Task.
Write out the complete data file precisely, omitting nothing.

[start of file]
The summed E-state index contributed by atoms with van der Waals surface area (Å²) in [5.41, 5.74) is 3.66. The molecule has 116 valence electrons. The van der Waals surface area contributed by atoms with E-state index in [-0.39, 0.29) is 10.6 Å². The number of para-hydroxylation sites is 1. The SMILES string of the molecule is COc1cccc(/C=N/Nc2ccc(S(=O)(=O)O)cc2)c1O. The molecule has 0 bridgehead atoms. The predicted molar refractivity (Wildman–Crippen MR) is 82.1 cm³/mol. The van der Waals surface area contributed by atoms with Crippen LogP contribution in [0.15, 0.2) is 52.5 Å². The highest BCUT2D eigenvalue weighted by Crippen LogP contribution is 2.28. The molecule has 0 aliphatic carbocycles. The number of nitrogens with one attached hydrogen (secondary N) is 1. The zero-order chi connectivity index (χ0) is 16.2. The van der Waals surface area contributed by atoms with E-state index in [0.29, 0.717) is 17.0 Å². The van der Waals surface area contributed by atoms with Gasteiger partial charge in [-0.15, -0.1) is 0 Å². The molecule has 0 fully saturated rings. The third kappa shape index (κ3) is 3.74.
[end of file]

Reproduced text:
The summed E-state index contributed by atoms with van der Waals surface area (Å²) in [5.41, 5.74) is 3.66. The molecule has 116 valence electrons. The van der Waals surface area contributed by atoms with E-state index in [-0.39, 0.29) is 10.6 Å². The number of para-hydroxylation sites is 1. The SMILES string of the molecule is COc1cccc(/C=N/Nc2ccc(S(=O)(=O)O)cc2)c1O. The molecule has 0 bridgehead atoms. The predicted molar refractivity (Wildman–Crippen MR) is 82.1 cm³/mol. The van der Waals surface area contributed by atoms with Crippen LogP contribution in [0.15, 0.2) is 52.5 Å². The highest BCUT2D eigenvalue weighted by Crippen LogP contribution is 2.28. The molecule has 0 aliphatic carbocycles. The number of nitrogens with one attached hydrogen (secondary N) is 1. The zero-order chi connectivity index (χ0) is 16.2. The van der Waals surface area contributed by atoms with E-state index in [0.29, 0.717) is 17.0 Å². The van der Waals surface area contributed by atoms with Gasteiger partial charge in [-0.15, -0.1) is 0 Å². The molecule has 0 fully saturated rings. The third kappa shape index (κ3) is 3.74.